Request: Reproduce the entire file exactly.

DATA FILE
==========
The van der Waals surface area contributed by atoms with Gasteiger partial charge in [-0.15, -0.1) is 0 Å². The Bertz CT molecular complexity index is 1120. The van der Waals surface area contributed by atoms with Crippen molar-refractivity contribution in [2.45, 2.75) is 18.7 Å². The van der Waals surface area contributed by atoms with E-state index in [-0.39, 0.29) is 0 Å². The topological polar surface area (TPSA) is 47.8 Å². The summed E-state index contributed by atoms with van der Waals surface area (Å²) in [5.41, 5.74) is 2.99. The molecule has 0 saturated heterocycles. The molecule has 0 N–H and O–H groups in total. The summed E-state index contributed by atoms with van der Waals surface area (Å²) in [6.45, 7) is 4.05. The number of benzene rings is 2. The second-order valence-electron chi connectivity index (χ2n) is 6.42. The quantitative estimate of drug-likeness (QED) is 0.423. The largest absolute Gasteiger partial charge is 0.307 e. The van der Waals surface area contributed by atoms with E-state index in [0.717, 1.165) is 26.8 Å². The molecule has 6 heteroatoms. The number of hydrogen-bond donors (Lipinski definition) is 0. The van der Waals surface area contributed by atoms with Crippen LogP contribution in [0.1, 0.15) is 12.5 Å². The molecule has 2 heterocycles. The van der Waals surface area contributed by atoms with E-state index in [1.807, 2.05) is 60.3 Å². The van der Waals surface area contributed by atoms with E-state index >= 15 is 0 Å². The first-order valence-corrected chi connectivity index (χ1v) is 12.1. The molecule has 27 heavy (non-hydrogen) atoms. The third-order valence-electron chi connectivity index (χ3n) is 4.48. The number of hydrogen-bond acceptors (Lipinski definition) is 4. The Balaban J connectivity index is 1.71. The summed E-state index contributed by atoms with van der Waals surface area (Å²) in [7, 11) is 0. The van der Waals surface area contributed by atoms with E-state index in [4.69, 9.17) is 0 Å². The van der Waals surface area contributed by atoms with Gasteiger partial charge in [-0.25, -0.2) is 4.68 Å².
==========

The van der Waals surface area contributed by atoms with Gasteiger partial charge in [-0.15, -0.1) is 0 Å². The Bertz CT molecular complexity index is 1120. The van der Waals surface area contributed by atoms with Crippen molar-refractivity contribution in [2.45, 2.75) is 18.7 Å². The van der Waals surface area contributed by atoms with E-state index in [-0.39, 0.29) is 0 Å². The topological polar surface area (TPSA) is 47.8 Å². The summed E-state index contributed by atoms with van der Waals surface area (Å²) in [5.41, 5.74) is 2.99. The molecule has 0 saturated heterocycles. The molecule has 0 N–H and O–H groups in total. The summed E-state index contributed by atoms with van der Waals surface area (Å²) in [6.45, 7) is 4.05. The number of benzene rings is 2. The second-order valence-electron chi connectivity index (χ2n) is 6.42. The quantitative estimate of drug-likeness (QED) is 0.423. The largest absolute Gasteiger partial charge is 0.307 e. The van der Waals surface area contributed by atoms with E-state index in [0.717, 1.165) is 26.8 Å². The molecule has 6 heteroatoms. The number of hydrogen-bond donors (Lipinski definition) is 0. The van der Waals surface area contributed by atoms with Crippen LogP contribution in [0.1, 0.15) is 12.5 Å². The molecule has 2 heterocycles. The van der Waals surface area contributed by atoms with E-state index in [1.807, 2.05) is 60.3 Å². The van der Waals surface area contributed by atoms with E-state index >= 15 is 0 Å². The first-order valence-corrected chi connectivity index (χ1v) is 12.1. The molecule has 27 heavy (non-hydrogen) atoms. The third-order valence-electron chi connectivity index (χ3n) is 4.48. The number of hydrogen-bond acceptors (Lipinski definition) is 4. The Balaban J connectivity index is 1.71. The summed E-state index contributed by atoms with van der Waals surface area (Å²) in [7, 11) is 0. The van der Waals surface area contributed by atoms with E-state index in [4.69, 9.17) is 0 Å². The van der Waals surface area contributed by atoms with Gasteiger partial charge in [-0.25, -0.2) is 4.68 Å².